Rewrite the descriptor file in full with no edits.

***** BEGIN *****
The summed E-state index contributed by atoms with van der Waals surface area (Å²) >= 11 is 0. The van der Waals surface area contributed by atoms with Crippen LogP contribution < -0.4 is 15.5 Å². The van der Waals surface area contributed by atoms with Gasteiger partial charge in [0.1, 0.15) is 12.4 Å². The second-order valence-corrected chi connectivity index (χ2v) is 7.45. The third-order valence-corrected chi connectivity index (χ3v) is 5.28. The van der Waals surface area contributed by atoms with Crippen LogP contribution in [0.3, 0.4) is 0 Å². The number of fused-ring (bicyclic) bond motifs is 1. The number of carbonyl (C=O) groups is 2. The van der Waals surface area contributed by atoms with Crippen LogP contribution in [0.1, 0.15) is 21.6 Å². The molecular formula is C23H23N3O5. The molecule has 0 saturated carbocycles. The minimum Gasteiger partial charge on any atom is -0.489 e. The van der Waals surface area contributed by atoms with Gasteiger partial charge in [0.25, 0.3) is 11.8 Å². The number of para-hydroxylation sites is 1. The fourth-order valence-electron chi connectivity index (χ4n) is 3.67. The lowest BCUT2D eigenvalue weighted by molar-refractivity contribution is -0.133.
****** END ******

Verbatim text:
The summed E-state index contributed by atoms with van der Waals surface area (Å²) >= 11 is 0. The van der Waals surface area contributed by atoms with Crippen LogP contribution < -0.4 is 15.5 Å². The van der Waals surface area contributed by atoms with Gasteiger partial charge in [0.1, 0.15) is 12.4 Å². The second-order valence-corrected chi connectivity index (χ2v) is 7.45. The third-order valence-corrected chi connectivity index (χ3v) is 5.28. The van der Waals surface area contributed by atoms with Crippen LogP contribution in [0.3, 0.4) is 0 Å². The number of fused-ring (bicyclic) bond motifs is 1. The number of carbonyl (C=O) groups is 2. The van der Waals surface area contributed by atoms with Crippen LogP contribution in [0.1, 0.15) is 21.6 Å². The molecular formula is C23H23N3O5. The molecule has 0 saturated carbocycles. The minimum Gasteiger partial charge on any atom is -0.489 e. The van der Waals surface area contributed by atoms with Gasteiger partial charge in [0.25, 0.3) is 11.8 Å². The number of para-hydroxylation sites is 1. The fourth-order valence-electron chi connectivity index (χ4n) is 3.67. The lowest BCUT2D eigenvalue weighted by molar-refractivity contribution is -0.133.